I worked on a project with a client developing AR/VR technology for workplace collaboration. We overcame challenges with a customized research protocol and learned that applying UX practices to emerging technologies requires an innovative approach.
This spring, a long-term client approached EchoUser with a project straight out of a science fiction movie — or better said, a project straight out of the mid-pandemic 2022 SciFi experience that is real life. Our researchers have decades of experience tweaking research methods to meet client goals and constraints, but this one pushed us significantly.
The client had been working stealthily for years on augmented and virtual reality (AR/VR), envisioning the future of virtual workplace collaboration. With the rapid shift to remote work, their prototypes suddenly had more urgency. They were coming out of stealth mode. Their customers were eager for new ways to have remote interaction feel authentic and to utilize 3D in presentation and product development. Was “…infinity and beyond” suddenly here and now?
The research method was fairly standard: a usability test, whereby participants are asked to complete different tasks and the product is assessed for its efficiency, effectiveness, and user satisfaction. However, the research protocol was highly customized. As is often the case, new technology immediately stretched common practices for user testing, and brought up key questions.
The experience required an expensive AR headset
How to get the technology in the hands of the participants?
The experience was collaborative in nature
How to test with more than one user at a time, or construct a single user test that simulated real world collaboration?
The experience happened mostly in the user’s own headset
How to see what they were seeing to evaluate their experience appropriately?
The experience had an inherently steep learning curve
How to differentiate observations about AR tech itself vs. the specific product?
The learnings were rapid, and the testing involved vital piloting sessions, where we tweaked the approach. Ultimately, we encountered some key principles to take forward into future similar projects:
We solved for getting the participants the headsets by inviting them into a physical office. In hindsight, the control over the space and technology ended up being important in countless ways; while so much usability work today can be done remotely with common tools like webcams and screen share, we needed that in person support.
On the other side of the coin, we had a remote researcher moderate the test, donning their own headset. This allowed us to join and observe the participant in their AR environment, and was one tactic in helping us to form the collaborative experience important to the product. This mix of in person and virtual is something we’ll continue in the future.
Initially, we had a tech heavy protocol with multiple computers and headsets, screen-casting, and web conferencing. Yet much of that tech we introduced was not important to the user experience we were testing: there was so much tech to juggle, and if we misstepped, we were likely to be testing our research experience more so than the client’s product. In this situation, we learned to be ruthless with establishing contingencies and be ready to ditch any system that was not vital to what we wanted to learn.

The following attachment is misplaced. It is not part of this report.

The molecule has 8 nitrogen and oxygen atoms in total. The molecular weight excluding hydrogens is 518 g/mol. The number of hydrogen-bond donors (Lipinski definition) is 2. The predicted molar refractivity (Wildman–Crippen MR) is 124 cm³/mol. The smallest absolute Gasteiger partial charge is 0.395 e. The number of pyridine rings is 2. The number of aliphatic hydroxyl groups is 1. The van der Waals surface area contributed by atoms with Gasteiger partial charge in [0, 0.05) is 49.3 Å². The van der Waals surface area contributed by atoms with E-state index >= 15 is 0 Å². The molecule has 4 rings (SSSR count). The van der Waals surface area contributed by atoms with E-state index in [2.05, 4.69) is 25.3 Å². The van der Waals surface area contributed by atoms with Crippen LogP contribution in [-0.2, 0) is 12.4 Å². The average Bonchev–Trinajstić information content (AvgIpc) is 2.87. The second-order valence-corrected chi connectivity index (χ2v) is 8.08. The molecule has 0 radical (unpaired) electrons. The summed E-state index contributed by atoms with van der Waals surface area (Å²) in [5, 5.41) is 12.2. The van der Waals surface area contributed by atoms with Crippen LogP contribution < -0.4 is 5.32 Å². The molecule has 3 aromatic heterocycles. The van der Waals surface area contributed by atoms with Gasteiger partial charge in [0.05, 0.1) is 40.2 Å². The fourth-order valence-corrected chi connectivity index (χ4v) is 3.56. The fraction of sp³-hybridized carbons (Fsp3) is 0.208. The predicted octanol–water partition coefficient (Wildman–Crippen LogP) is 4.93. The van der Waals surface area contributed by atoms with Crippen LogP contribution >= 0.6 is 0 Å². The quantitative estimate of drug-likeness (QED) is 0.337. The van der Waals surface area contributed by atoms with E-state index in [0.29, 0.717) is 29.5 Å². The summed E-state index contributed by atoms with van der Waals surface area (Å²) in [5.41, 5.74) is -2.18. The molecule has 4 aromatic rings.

For example, after seeing that the process we were using to record the participant view potentially impacted the headsets’ performance, we designed a contingency plan to evaluate the research on audio recording and the researchers’ observations alone. While we didn’t end up needing the contingency, it was a vital step to thinking through what was essential and what we could potentially strip away.
We learned we’re at a stage where most people still have an initial “wow” reaction to VR/AR products. It truly is the movies come to life. Yet we needed to work hard to get beyond that first impression to the real product experience. There were a few important tactics:
We recruited two groups of participants, 1) those who had not previously used VR/AR, and 2) those with AR/VR experience. We doubled the normal quantity of tests so that we could compare the two groups.
We heavily coached participants through the initial experience of setting up their headset without soliciting much feedback. By guiding them through unexciting tasks like calibrating for their eyes, we were able to mimic some of the likely onboarding they would have naturally completed prior to using the product. This seemed to move through some of the initial “expensive, shiny toy” reaction, so we could spend the bulk of the test on tasks that mattered to the client.
We added ranking questions before and after the test to measure not only their overall assessment of the product but how their baseline expectations had shifted.
Many of these are good tactics for any research project, but became so much more vital here. AR/VR brings the merging of our physical and digital lives, and demanded a research approach that thoughtfully merged the two.
So, EchoUser has officially completed its first mission to the metaverse. (Side note: if you’re still wondering what that word even means, check out McKinsey’s recent podcast series).
Our report back is that while much was the same, the research approach needed a fresh set of eyes and constraints. What did we miss? What else have you learned in applying UX practice to new realities?
Published on July 19, 2022